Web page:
There are some frustrating things going on currently, both in the outer world and in my personal life. I don't want to get into details on that right now, but I won't be home very much through Wednesday, probably, and I may be extra tired and stressed.
Anyway, today can be one shorter, easier post.
A couple of weeks ago, someone I know from Twitter lamented not having fallen in love with a song recently, and asked for recommendations. I wrote back three times.
If that were just three tweets with one song each, that would be one thing, but that was not the case. I gave her my top four from last year, plus two songs from this year, plus another that I just remembered.
I could have kept going, too, but I know inundation isn't really ideal, and then the last band was one she knew and that shifted the conversation.
The thing is, it was like I had just been waiting to be asked, and maybe asked in that way. Like, if you ask me to recommend a band, I will want to get an idea of whom you like, and what you like about them, and then I will try but at least in the past I have found that to be a lot of pressure. Falling in love with a song though, where it keeps coming back to you and you need to listen again and again, and there is this magic, yeah, apparently then I need to mention every song I've fallen in love with, or at least for the past three years.
I would not think that it's that I don't write about music enough, because I do two band reviews a week. I get it out.
However, it might be that I don't really share music with people. I only know if someone reads the reviews if I get feedback. Sometimes a band will be really happy, but a lot don't notice.
Also, sometimes reviewing the bands isn't that fun. I try to see every band's good points and respect their current fans and say the things that would be helpful to direct potential fans to them, but a lot of them I do not love. The one I am listening to now is kind of dreary, which is not the same as being bad. They have to be really bad for me to say that in the review, but sometimes if they are just okay and not my thing, the review is a little lackluster. Maybe I want to share enthusiasm and don't get to often enough. Though, when I do love them, no matter how much I say that, it doesn't feel like enough.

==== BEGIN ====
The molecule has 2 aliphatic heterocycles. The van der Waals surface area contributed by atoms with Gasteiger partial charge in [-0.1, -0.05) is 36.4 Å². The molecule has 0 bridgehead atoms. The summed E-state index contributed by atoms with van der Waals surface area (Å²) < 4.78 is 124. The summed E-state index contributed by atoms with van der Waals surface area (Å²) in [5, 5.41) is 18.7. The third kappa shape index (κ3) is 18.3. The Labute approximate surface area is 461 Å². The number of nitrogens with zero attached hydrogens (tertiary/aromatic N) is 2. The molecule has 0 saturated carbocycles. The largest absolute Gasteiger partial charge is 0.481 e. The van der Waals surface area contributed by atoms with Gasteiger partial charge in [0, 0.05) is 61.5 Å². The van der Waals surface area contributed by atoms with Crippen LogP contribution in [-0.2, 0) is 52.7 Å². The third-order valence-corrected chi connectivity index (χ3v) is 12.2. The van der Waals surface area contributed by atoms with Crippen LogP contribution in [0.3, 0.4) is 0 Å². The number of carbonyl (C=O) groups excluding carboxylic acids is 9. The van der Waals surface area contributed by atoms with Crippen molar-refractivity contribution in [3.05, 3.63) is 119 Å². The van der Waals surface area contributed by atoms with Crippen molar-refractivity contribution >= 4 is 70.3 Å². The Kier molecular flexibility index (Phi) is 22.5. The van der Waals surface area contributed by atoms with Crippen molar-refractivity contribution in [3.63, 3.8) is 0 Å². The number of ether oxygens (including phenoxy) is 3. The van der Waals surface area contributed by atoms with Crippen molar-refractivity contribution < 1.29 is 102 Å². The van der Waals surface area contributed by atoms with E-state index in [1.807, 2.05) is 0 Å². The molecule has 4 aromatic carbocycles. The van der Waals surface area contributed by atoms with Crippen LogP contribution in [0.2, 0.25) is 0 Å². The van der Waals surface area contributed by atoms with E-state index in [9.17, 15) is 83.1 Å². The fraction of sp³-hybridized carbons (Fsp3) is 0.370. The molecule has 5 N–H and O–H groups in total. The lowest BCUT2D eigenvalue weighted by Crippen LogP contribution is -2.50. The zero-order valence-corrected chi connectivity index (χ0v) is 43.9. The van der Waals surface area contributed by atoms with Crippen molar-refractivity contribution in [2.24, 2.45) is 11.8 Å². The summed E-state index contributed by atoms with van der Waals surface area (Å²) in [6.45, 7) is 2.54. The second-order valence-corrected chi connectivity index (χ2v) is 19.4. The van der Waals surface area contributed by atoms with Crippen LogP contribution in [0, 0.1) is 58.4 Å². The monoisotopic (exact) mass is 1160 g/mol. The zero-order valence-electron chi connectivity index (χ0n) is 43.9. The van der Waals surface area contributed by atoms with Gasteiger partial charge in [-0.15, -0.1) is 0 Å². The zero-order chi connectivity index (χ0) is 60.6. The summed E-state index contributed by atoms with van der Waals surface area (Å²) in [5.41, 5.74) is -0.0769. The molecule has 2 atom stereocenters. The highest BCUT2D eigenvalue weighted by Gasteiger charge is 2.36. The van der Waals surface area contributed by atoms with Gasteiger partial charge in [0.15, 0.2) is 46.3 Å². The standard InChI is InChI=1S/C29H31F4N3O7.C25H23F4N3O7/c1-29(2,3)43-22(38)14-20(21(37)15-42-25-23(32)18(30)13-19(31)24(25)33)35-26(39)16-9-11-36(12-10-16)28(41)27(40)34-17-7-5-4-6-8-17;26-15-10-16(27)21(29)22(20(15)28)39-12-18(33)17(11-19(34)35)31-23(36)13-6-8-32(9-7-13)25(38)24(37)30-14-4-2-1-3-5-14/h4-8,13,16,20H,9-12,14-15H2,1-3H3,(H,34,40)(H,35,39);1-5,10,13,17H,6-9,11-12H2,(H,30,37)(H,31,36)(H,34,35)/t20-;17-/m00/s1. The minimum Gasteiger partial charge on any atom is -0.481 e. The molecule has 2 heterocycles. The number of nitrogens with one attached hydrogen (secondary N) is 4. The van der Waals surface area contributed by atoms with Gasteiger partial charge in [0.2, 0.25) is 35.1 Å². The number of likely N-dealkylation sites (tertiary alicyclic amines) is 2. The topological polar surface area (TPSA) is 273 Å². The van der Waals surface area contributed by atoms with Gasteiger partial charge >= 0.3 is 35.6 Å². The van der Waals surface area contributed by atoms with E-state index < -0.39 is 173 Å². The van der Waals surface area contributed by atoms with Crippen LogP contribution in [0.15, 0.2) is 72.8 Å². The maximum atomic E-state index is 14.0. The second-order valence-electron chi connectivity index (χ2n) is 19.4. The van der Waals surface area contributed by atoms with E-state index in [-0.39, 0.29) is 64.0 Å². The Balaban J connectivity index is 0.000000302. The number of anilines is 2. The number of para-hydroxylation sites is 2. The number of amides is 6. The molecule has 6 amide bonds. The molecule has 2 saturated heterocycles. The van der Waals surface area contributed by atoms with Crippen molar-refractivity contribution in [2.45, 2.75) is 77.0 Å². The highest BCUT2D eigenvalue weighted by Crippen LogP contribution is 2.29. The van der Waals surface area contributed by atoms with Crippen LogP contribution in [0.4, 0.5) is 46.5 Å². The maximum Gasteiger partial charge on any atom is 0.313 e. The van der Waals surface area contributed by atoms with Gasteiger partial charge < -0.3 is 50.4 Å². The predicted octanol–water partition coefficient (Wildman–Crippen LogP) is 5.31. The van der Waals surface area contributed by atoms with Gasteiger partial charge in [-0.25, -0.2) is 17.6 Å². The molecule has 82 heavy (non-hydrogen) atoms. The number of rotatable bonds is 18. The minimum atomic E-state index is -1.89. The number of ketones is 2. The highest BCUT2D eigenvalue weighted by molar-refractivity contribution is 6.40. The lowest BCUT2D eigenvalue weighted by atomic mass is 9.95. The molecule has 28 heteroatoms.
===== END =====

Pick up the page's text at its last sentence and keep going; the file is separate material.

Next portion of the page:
Perhaps there is some frustration there.
There are a couple of things that come to mind.
One is that most of the songs I love do not come from reviewing bands that followed me on Twitter.
For the record, here's what I recommended:
"Brandenburg Gate" by Anti-Flag, from my emo research
""From the Heart" by the Slants, from a newspaper article on their court case, but also from targeted listening to Asian/Asian-American artists
"Kiss Me" by Kyosuke Himuro, from a team-up with Gerard Way, but also from targeted listening
"Whenever You're On My Mind" by Marshall Crenshaw, recommended by Jesse Valenzuela
"Local Roses" by Dear Boy, recommended by AFI
"Fight Like A Girl" by Emilie Autumn, recommended on a Shakesville thread about feminist artists
"Broke Down" by Reggie and the Full Effect, found via My Chemical Romance (and I could have said more songs on that album, but I think that one hooked me the hardest)
It probably isn't too surprising if musicians you like recommend music that you will also like. It is not a guarantee, because they also will often have a broader appreciation than someone less musical, but it is one guide. However, even beyond those seven songs, there are a lot of good things that have come from trying to listen to more Black artists or Native American artists or trying to stretch further, even if that means spending over a year listening to bands mentioned in a book that set out to explain emo and didn't do a really good job.
I have fallen in love with songs from the Twitter follows, too, and I don't want to give that up, but I need to make sure that I am making room for musical joy. Depending on the branching out part, that can be a slog too. For the alternative book, it was. A lot of the Greatest Guitar songs listening was quite frustrating. I don't regret it, but I need to make sure not to get mired in it.
Also, I want to have a better view of the long process. Even if I get my lost files back, the Reviewed list never contained more than the name of the band and if I had seen them live. I always felt that it should be more. I want to rebuild it, and look over each year and remember what other songs I loved, and see how some bands are doing now. I'd like to have that done before I hit 600. I mean, I won't know when I hit 600 unless I do that, just that it would probably happen around December.